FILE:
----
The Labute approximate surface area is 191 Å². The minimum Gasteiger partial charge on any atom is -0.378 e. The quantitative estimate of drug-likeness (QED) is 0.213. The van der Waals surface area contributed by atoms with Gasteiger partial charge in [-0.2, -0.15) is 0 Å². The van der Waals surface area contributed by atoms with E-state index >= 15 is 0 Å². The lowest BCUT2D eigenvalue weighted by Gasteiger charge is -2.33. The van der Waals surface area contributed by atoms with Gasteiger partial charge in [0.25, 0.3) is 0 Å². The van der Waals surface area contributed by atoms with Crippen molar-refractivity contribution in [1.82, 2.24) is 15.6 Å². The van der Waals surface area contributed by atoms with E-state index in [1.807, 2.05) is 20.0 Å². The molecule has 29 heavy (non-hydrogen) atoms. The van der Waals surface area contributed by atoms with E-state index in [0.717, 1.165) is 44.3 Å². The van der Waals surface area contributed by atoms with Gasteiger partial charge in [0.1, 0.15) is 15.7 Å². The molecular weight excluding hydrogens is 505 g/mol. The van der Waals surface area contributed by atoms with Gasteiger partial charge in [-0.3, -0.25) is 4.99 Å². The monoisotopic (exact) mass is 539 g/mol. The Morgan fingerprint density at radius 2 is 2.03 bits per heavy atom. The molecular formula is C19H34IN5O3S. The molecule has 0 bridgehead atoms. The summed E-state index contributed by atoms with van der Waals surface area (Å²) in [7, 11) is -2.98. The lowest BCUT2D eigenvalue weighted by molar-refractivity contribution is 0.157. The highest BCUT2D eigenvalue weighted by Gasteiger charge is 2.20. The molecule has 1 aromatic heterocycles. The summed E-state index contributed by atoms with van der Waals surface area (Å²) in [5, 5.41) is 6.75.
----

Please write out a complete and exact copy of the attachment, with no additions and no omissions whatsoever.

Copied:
The Labute approximate surface area is 191 Å². The minimum Gasteiger partial charge on any atom is -0.378 e. The quantitative estimate of drug-likeness (QED) is 0.213. The van der Waals surface area contributed by atoms with Gasteiger partial charge in [-0.2, -0.15) is 0 Å². The van der Waals surface area contributed by atoms with E-state index >= 15 is 0 Å². The lowest BCUT2D eigenvalue weighted by Gasteiger charge is -2.33. The van der Waals surface area contributed by atoms with Gasteiger partial charge in [0.25, 0.3) is 0 Å². The van der Waals surface area contributed by atoms with Crippen molar-refractivity contribution in [1.82, 2.24) is 15.6 Å². The van der Waals surface area contributed by atoms with E-state index in [1.807, 2.05) is 20.0 Å². The molecule has 29 heavy (non-hydrogen) atoms. The van der Waals surface area contributed by atoms with E-state index in [0.717, 1.165) is 44.3 Å². The van der Waals surface area contributed by atoms with Gasteiger partial charge in [0.1, 0.15) is 15.7 Å². The molecular weight excluding hydrogens is 505 g/mol. The van der Waals surface area contributed by atoms with Gasteiger partial charge in [-0.3, -0.25) is 4.99 Å². The monoisotopic (exact) mass is 539 g/mol. The Morgan fingerprint density at radius 2 is 2.03 bits per heavy atom. The molecular formula is C19H34IN5O3S. The molecule has 0 bridgehead atoms. The summed E-state index contributed by atoms with van der Waals surface area (Å²) in [7, 11) is -2.98. The lowest BCUT2D eigenvalue weighted by molar-refractivity contribution is 0.157. The highest BCUT2D eigenvalue weighted by Gasteiger charge is 2.20. The molecule has 1 aromatic heterocycles. The summed E-state index contributed by atoms with van der Waals surface area (Å²) in [5, 5.41) is 6.75.